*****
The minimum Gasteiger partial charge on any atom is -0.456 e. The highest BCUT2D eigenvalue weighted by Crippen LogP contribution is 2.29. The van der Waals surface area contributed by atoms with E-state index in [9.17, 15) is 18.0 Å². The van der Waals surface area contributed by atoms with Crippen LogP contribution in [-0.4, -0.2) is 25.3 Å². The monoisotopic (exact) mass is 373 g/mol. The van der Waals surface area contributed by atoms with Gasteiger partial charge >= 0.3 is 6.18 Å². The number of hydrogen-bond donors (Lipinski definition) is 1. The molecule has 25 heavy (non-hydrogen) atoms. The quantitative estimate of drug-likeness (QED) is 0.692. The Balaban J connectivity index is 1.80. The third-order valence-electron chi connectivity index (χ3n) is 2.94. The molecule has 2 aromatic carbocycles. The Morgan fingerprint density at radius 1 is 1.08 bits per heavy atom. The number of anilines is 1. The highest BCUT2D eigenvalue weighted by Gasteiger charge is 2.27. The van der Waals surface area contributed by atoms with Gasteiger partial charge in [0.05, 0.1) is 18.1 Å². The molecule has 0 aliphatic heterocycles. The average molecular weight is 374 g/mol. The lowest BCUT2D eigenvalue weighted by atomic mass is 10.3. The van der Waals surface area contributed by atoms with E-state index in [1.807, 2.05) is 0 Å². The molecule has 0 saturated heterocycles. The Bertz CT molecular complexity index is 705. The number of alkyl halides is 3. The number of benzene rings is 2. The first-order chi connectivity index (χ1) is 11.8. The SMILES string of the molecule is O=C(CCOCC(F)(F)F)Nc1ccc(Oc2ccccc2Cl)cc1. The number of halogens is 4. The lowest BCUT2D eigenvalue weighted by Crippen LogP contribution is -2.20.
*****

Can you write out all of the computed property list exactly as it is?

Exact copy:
The minimum Gasteiger partial charge on any atom is -0.456 e. The highest BCUT2D eigenvalue weighted by Crippen LogP contribution is 2.29. The van der Waals surface area contributed by atoms with E-state index in [9.17, 15) is 18.0 Å². The van der Waals surface area contributed by atoms with Crippen LogP contribution in [-0.4, -0.2) is 25.3 Å². The monoisotopic (exact) mass is 373 g/mol. The van der Waals surface area contributed by atoms with Gasteiger partial charge >= 0.3 is 6.18 Å². The number of hydrogen-bond donors (Lipinski definition) is 1. The molecule has 25 heavy (non-hydrogen) atoms. The quantitative estimate of drug-likeness (QED) is 0.692. The Balaban J connectivity index is 1.80. The third-order valence-electron chi connectivity index (χ3n) is 2.94. The molecule has 2 aromatic carbocycles. The Morgan fingerprint density at radius 1 is 1.08 bits per heavy atom. The number of anilines is 1. The highest BCUT2D eigenvalue weighted by Gasteiger charge is 2.27. The van der Waals surface area contributed by atoms with Gasteiger partial charge in [0.05, 0.1) is 18.1 Å². The molecule has 0 aliphatic heterocycles. The average molecular weight is 374 g/mol. The lowest BCUT2D eigenvalue weighted by atomic mass is 10.3. The van der Waals surface area contributed by atoms with E-state index in [1.807, 2.05) is 0 Å². The molecule has 0 saturated heterocycles. The Bertz CT molecular complexity index is 705. The number of alkyl halides is 3. The number of benzene rings is 2. The first-order chi connectivity index (χ1) is 11.8. The SMILES string of the molecule is O=C(CCOCC(F)(F)F)Nc1ccc(Oc2ccccc2Cl)cc1. The number of halogens is 4. The lowest BCUT2D eigenvalue weighted by Crippen LogP contribution is -2.20.